Things to Consider When Buying a Crankshaft Seal
If your car is leaving trails or spots of oil on your garage, you'd better check out the problem right away because you might just need to get a brand-new crankshaft seal to address the glitch. Whether you have a busted front or rear crankshaft seal in your ride, driving with a broken one is never ideal. You see, sporting a damaged seal makes your crankshaft extremely vulnerable to contamination. Also, your crankshaft won't be able to minimize friction because lubricant will be leaking all over. Even if most factory seals are made using the most durable materials, the extreme under-the-hood conditions they are exposed to everyday makes them susceptible to damage. So, before the problem gets out of control, better address it by getting a replacement crankshaft seal right away.
Front or rear?
Before you start your shopping, make sure you know which crankshaft seal in your assembly is in need of a replacement. To do this, it's would be best to do a quick physical checkup of your vehicle. It's easy to identify which is which because the rear crankshaft seal is the one that's connected to your transmission. This makes the rear seal much more expensive and harder to fix because you'll have to remove the flywheel and transmission clutch in order to access it. On the other hand, the front crankshaft seal is easier and cheaper to repair. Determine which seal is the source of the leak, so you can go ahead buy its replacement.
Rubber or combined materials?
Traditionally, rubber has always been the material of choice when it comes to crankshaft seals. However, today's modern technology has paved the way for some innovations in making car parts and accessories. Though typical rubber seals remain reliable, those that are created using combined materials promise extra features such as lower-friction operation, excellent vacuum retention, and improved performance. Choose the type of material that best suits your budget, preference, and needs.
Final Tip: To ensure you get your money's worth, don't settle for anything less and buy from a brand that you can rely on. Today, you'll find crankshaft seals from brands like Corteco, Felpro, and Omix, which are backed by a reputation that you can trust.
How to Attach a New Crankshaft Seal
Sporting a broken crankshaft seal in your ride will definitely cause a big mess and make you very cranky. So, if you don't want to ruin your mood, you'd better address the faulty seal in your assembly right away. A busted seal can cause you to have a leak in your system, which you can easily spot by checking if the oil pan, timing cover, and cross member are smothered with oil. The crankshaft seal is in charge of keeping your crankshaft in place?the component that drives the pistons inside your cylinders. Due to its constant exposure to extreme under-the-hood conditions, your seal becomes vulnerable to damage. If left unchecked, it can crack and cause you problems on the road. Fix this small yet serious problem right away by doing your vehicle repairs ASAP.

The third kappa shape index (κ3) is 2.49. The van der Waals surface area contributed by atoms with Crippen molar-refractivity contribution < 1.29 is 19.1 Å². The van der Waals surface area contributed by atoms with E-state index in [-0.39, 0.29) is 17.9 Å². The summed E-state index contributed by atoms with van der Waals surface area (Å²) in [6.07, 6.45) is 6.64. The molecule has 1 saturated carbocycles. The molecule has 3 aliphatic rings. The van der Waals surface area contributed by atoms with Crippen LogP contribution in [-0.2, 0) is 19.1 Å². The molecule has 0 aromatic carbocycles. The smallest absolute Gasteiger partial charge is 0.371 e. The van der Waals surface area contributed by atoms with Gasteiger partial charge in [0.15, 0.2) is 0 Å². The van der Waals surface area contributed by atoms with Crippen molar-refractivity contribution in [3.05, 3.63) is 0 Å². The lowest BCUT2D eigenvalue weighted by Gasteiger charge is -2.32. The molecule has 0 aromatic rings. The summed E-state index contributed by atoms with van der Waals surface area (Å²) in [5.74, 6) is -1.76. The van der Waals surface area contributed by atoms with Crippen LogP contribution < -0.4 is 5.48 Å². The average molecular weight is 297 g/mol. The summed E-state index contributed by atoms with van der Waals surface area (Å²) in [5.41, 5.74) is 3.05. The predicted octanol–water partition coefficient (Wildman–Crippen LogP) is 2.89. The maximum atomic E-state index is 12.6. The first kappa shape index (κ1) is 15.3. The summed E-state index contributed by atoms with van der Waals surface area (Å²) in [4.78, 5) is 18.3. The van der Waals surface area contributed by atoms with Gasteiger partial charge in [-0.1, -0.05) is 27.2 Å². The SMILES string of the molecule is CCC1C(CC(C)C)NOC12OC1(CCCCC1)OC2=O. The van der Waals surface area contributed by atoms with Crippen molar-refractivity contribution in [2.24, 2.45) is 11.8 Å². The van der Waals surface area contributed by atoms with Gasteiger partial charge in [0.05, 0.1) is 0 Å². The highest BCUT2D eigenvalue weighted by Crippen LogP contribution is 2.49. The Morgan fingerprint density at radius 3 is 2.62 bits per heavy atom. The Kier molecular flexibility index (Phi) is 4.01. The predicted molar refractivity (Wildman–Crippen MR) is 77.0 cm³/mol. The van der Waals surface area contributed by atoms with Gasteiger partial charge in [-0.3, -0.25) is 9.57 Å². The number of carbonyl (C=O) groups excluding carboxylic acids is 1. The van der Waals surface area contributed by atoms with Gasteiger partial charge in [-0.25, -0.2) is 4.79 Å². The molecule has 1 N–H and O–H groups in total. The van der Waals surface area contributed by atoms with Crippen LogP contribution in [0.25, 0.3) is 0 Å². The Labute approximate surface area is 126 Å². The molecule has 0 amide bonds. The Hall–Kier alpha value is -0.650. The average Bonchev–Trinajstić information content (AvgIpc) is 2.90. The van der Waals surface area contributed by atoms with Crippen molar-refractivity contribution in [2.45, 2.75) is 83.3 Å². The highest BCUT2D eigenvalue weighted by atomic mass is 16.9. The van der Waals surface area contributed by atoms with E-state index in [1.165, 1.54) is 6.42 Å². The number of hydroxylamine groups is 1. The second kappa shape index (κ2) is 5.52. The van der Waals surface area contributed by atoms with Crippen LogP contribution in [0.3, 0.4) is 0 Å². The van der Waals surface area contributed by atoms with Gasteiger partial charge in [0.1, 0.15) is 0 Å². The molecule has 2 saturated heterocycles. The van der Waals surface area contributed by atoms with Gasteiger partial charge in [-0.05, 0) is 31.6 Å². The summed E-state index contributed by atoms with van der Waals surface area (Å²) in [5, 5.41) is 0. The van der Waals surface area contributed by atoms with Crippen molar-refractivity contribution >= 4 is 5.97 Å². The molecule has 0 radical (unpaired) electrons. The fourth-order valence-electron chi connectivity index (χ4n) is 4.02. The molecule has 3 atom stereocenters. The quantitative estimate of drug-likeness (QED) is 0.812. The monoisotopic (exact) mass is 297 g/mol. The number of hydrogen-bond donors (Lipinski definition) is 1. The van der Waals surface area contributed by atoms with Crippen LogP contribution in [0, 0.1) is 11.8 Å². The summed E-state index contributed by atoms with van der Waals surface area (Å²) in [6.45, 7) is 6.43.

Difficulty Level: Moderate
What you need to prepare:
- Jack and jack stands
- Metric socket set
- Metric wrench set
- Self-tapping screw
- New crankshaft seal
- Brake cleaner
- Motor oil
- RTV silicone
- Air impact gun (optional)
Step 1: Raise and support your car using the jack and jack stands. Raise it until you have enough space to work underneath your vehicle. Remove the front tire on the passenger side.
Step 2: Put a rag on top of your jack and place it beneath the oil pan. Raise your assembly some more by jacking it up until the engine moves.
Step 3: Using your sockets and wrenches, remove the following components: alternator belt, timing belt cover, timing belt, splash shield, crank pulley, and water pump pulley.
Step 4: To remove the crank bolts that are holding your crankshaft, lower your vehicle a little bit to gain access to your engine. If you have an air impact gun, this will allow you to remove the bolts without any difficulty; however, you can also do this task manually by using sockets and wrenches. Once you have already removed the bolts, remove the lower sprocket and check the slot of the keyway.
Step 5: Using the self-tapping screw, slowly remove the crankshaft seal. Wait for the seal to pop out before you use pliers to take it out.
Step 6: Before you attach your new seal, get a rag put some brake cleaner on it. Use this to clean the crankshaft and seal housing. After which, get the motor oil and wipe some on the inner part of your new seal. When you're done with the motor oil, get the RTV silicone and put some on the outer circumference of the seal.
Step 7: Attach the new seal to your crankshaft with utmost care by letting it glide. Once it is positioned, use a socket and tap it to make it even. Clean the outer parts of the seal using a rag and remove the excess silicone.
Tip: When reattaching and reassembling the components that you removed earlier, make sure you use the proper torque specs for security.